Sacred Caves of the Silk Road: Ways of Knowing and Re-creating Dunhuang
At the western edge of China lies the Taklamakan Desert. Bordered by mountain ranges to its north and south, the desert stands as a forbidding gateway between the civilizations of East and Central Asia. To traverse this formidable expanse, two trade routes sprang up running along the northern and southern edges of the desert. These twin branches of the ancient Silk Road, which connected the Chinese empire to cities as far west as Rome and Constantinople, met in the oasis town of Dunhuang. Sacred Caves of the Silk Road: Ways of Knowing and Re-creating Dunhuang explores this unique site.
One of several frontier garrisons created in the second century B.C., during the Han dynasty, Dunhuang was a conduit not only for commercial goods traveling along the Silk Road but also for the intellectual currency carried by its travelers. New technologies, ideas, and religions—such as Buddhism—moved between civilizations connected by the Silk Road, leaving a dramatic imprint on the landscape and the material culture of Dunhuang. With the sandy dunes of the Taklamakan as a backdrop, more than seven hundred caves were dug into a nearby cliff face. Ranging in size from small niches to rooms that could accommodate dozens of worshippers, these caves were filled with brightly colored sculpture and wall paintings, primarily Buddhist in theme but also encompassing other religious traditions. Work at the Dunhuang caves began sometime in the fourth century A.D. and lasted until the fourteenth century, when the Silk Road was largely abandoned. The remoteness of the location in later periods helped to preserve an astonishing trove of artwork in the caves. The artistic riches as well as the physical site itself present a remarkable opportunity to observe the shifting aesthetic influences and ritual practices throughout a millennium of Chinese and Central Asian art. Looking at material from Dunhuang, we can observe changes in political, religious, and private patronage at the site as it was controlled by a succession of imperial and regional Chinese governments as well as foreign powers.
How we come to know Dunhuang is informed by the diverse original materials found at the caves, including architecture, paintings, sculpture, and manuscripts. How knowledge of these materials is then conveyed—via photography, artist renderings, travelogues, printed publications, or digital reproductions—also determines how we are able to model and re-create an understanding of Dunhuang. Original objects in the exhibition come in part from a cache of roughly 60,000 paintings, banners, and scrolls that was hidden within one of the caves. Sealed over around the year 1000, the cache was discovered by a local monk in the early twentieth century. The Art Museum is borrowing two paintings from this “Library Cave” that are now in the collection of the British Museum. Both date to the Tang dynasty (618–907) and represent the portable images that were produced for Buddhist devotees in the Dunhuang region. The first painting, titled Tejaprabha Buddha and the Five Planets, is a rare depiction of the Buddha of the blazing light. The second is an ink-line painting called Portrait of a Monk. Stationary, devotional images that belonged to the architectural program of the Dunhuang caves are represented by three small sculptural fragments now in the Art Museum’s collection. Also on display are documents that present the extraordinary range of written material to have survived from Dunhuang and the surrounding region. Formal religious scrolls also from the Library Cave—which include Buddhist sutras as well as a third-century edition of the Daode jing, a central text in Daoism—point to the overwhelming importance of the written word in Buddhism and Daoism as well as the religious syncretism found at Dunhuang. Texts on loan from Princeton’s East Asian Library present another side of the region’s cultural life. These include fragments of an almanac and examination papers, types of everyday written records that rarely survive. A few of these texts are written in scripts other than Chinese and point to Dunhuang’s strategic location as a Silk Road terminus that hosted diverse peoples.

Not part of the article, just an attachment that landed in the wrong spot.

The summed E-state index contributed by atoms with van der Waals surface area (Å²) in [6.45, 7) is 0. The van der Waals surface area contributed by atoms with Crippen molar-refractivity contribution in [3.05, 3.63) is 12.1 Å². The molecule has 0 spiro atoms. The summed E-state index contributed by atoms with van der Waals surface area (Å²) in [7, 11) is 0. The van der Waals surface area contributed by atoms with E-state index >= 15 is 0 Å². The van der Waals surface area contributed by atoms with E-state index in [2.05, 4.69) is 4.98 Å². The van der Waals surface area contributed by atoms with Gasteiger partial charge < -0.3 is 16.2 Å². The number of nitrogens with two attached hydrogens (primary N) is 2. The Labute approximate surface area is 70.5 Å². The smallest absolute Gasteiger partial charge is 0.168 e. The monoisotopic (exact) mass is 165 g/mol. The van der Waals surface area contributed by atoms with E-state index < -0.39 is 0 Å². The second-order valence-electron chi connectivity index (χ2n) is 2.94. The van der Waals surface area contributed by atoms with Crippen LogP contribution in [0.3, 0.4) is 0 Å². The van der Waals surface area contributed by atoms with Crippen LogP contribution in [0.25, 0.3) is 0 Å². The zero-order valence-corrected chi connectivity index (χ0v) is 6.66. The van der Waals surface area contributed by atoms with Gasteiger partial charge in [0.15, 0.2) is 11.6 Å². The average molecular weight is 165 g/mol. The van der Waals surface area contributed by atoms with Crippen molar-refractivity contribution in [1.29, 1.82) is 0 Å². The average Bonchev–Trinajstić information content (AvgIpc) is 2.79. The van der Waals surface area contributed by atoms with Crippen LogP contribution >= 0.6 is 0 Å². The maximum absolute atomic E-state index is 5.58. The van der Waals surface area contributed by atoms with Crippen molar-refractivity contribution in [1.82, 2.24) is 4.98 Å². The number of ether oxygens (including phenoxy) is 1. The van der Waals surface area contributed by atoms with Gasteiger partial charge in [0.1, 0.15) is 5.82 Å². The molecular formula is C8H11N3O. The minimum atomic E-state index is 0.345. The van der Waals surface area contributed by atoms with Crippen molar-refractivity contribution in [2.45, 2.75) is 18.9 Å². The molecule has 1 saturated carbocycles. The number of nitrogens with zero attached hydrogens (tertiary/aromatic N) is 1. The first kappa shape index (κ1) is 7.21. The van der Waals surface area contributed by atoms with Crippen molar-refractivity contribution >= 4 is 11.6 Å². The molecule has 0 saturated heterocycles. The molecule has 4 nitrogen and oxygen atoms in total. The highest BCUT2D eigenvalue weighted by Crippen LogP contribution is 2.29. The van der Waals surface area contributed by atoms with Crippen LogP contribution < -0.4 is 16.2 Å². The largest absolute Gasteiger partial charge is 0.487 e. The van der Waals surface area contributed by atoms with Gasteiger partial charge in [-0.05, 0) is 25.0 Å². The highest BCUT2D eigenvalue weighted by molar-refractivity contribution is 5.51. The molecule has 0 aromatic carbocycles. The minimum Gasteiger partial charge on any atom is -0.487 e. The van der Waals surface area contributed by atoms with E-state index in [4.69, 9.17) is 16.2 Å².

The exhibition draws on an important archive of photographs from Dunhuang to contextualize the objects on display. Beginning in 1943, James and Lucy Lo undertook an eighteen-month-long research program during which they produced a comprehensive set of black-and-white negatives of the exteriors and interiors of the Dunhuang caves as well as extensive notes on the condition of the site. The resulting images have both documentary and aesthetic value, capturing the caves at an important point in their history, prior to the conservation and restoration work done in recent decades. A selection of these photographs, as well as color renderings of two paintings from a single cave that were created by the Los and their team, provides a view of the caves’ visual and architectural program. Together, both the original and secondary materials in Sacred Caves of the Silk Road allow for a deeper look into the history of the sacred site, the sociocultural sphere it operated within, and the religious life of the region.
Zoe S. Kwok
Assistant Curator of Asian Art
Sacred Caves of the Silk Road: Ways of Knowing and Re-creating Dunhuang is organized by the Princeton University Art Museum with the P. Y. and Kinmay W. Tang Center for East Asian Art. The exhibition has been made possible by generous lead support from the Dunhuang Foundation. Additional support has been provided by the John B. Elliott, Class of 1951, Fund for Asian Art; Nancy C. Lee; Amy and Robert L. Poster, Class of 1962; and an anonymous donor from the Class of 1978.